Yet another challenge for Network Grammar:
(179) The claim was withdrawn
(180) The claim that the moon is a pancake was withdrawn
(181) The claim that the claim that the moon is a pancake was withdrawn is inaccurate
(182) * The claim that the claim that the moon is a pancake was withdrawn
(183) * The claim that the claim that the moon is a pancake was withdrawn is inaccurate is preposterous
Thanks to whoever thought up these sentences. Sorry but I can’t trace who that was.
Obviously we have to look at how relative clauses can be nested and at why there’s ungrammaticality if the numbers of subject noun phrases and verb phrases are unequal. But first we should look at the multiple occurrences of the claim in (181) and how they are interpreted as referring to different claims, not the same one.
Repeated noun phrases
In a single clause, multiple occurrences of phonologically identical noun phrases cannot refer to the same thing:
(184) A dog1 bit a dog2
This is OK although it more usually be expressed as:
(185) A dog1 bit another dog2
If there’s only one dog, a reflexive is used:
(186) A dog bit itself
In a second clause the choice of determiners affects meaning:
(187) A dog1 bit a man1 and a man2 shot a dog2
(188) A dog1 bit a man1 and the man1 shot the dog1
The choice of determiners in the first clause is less significant:
(189) The dog1 bit the man1 and the man1 shot the dog1
In (181), the claim occurs in two clauses, the second subordinate to the first and that causes two claims to be understood rather than one.
The reduced form works for a variant of (180):
(190) The claim the moon is a pancake was withdrawn
But it doesn’t really work for a variant of (181):
(191) ? The claim the claim the moon is a pancake was withdrawn is inaccurate
The reason for this could be that repetition of the claim is more likely to be a piece of disfluent speech and is treated as such – in upstream phonological processing perhaps.
In (181) we need to distinguish between two CLAIM concepts, the first qualified by the second and the second qualified by MOON etc.
Isn’t it also the case that the specific CLAIM in (180) must be distinguished from the generalised CLAIM that is permanently in the network? The particular CLAIM is qualified by MOON but the generalised one is not. Because of the possibility of another occurrence of the claim as in (181) it’s not possible to qualify the generalised CLAIM even temporarily.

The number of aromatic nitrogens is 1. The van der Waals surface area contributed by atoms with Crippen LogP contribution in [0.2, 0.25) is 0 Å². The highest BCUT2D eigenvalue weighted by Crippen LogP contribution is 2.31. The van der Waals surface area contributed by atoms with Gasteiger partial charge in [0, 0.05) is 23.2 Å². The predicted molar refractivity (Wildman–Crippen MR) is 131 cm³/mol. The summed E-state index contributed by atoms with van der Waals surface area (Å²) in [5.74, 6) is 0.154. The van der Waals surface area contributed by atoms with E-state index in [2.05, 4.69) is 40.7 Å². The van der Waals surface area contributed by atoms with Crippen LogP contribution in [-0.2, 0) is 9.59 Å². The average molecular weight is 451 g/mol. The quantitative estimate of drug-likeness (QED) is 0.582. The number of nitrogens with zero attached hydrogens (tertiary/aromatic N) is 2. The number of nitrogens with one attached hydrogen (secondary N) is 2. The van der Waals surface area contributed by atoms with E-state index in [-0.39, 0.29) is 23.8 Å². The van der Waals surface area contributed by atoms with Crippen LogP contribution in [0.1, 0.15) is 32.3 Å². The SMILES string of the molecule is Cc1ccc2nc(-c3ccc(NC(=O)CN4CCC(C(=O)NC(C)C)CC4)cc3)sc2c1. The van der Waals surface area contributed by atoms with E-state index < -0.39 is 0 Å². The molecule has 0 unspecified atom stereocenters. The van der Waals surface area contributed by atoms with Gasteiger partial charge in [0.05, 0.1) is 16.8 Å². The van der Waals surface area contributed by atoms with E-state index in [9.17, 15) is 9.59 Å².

The implication is that a noun generates a temporary concept to serve the purposes of the sentence in which it occurs. For (180) and (181) this could be CLAIM′ which instantiates the permanent CLAIM. So at The__claim:
The node that becomes CLAIM′ is in the lexical entry for the but it has no other properties. It can be assumed that a (determiner)__(noun) junction also creates a proposition reflecting the semantics of the particular determiner – the, a, this etc.
This process applies to any noun occurrence except perhaps a mass noun without a determiner – Porridge is nice as distinct from This porridge is nice. The process must also apply to nouns with no determiner. For example, indefinite count-noun plurals and proper nouns:
(192) We supply balls for Wimbledon
(1) John kissed Lucy
There are many types of ball and many Johns:
The INSTANTIATED BY proposition must actually be formed as soon as the noun is encountered, i.e. before looking for junctions between the noun and preceding words. What happens when a junction with a determiner is found is creation of the ‘determiner semantics’ proposition mentioned above. However, for simplicity, the diagrams only show the additional CLAIM concept being created at the__claim.
The latest instantiation
The process links CLAIM′ as shown with full activation. When claim occurs again, this is in effect the M node in the P / C / M word.
So, at claim__that:
The resulting proposition cannot be delivered yet because it is missing a concept.
In (181) the next junction is the second occurrence of the__claim. This is treated the same as the first occurrence except that what is instantiated is CLAIM′, not CLAIM.
I hope this is not confusing. In this diagram and the previous one, propositions from earlier junctions are included. In this one, only CLAIM′ / INST / CLAIM″ is newly created.
The next junction in (181) is that__claim. This also uses the latest instantiation of CLAIM to create:
It’s difficult to draw this together with the already-created propositions. However the ‘complementary nulls’ (see LS12) principle causes it to combine immediately with CLAIM′ / QUALIF / (null):
Note that the first of the QUALIF propositions means ‘claim1 is qualified by something’ while the second means ‘something is qualified by claim2’.
A second claim__that junction comes next and the resulting proposition is easily added:
Thus a sequence The claim that the claim that… can continue unconstrained although it becomes difficult to draw with single symbols for INST and QUALIF.
Actually sentence (181) continues …that the moon… If that__moon is processed in the same way, a proposition CLAIM″ / QUALIF / MOON is created.
Is MOON the most approriate SIC concept? The subordinate clause will create PANCAKE / INST / MOON so the proposition looks fine since the claim is more about the moon than about pancakes.
But no, this is irrelevant. The junction between the subject noun in a subordinate clause and a preceding that is not possible. The noun would be the dependent in the junction but it must also be dependent in a junction with the clause’s verb. A word can’t be dependent more than once. The junction must be (relative pronoun)__(verb).
Sorry for cheating
It’s been useful to make the wrong assumption in this piece because the main message has been about the particularising of nouns. Next time we’ll look properly at how the hierarchy of clauses is built.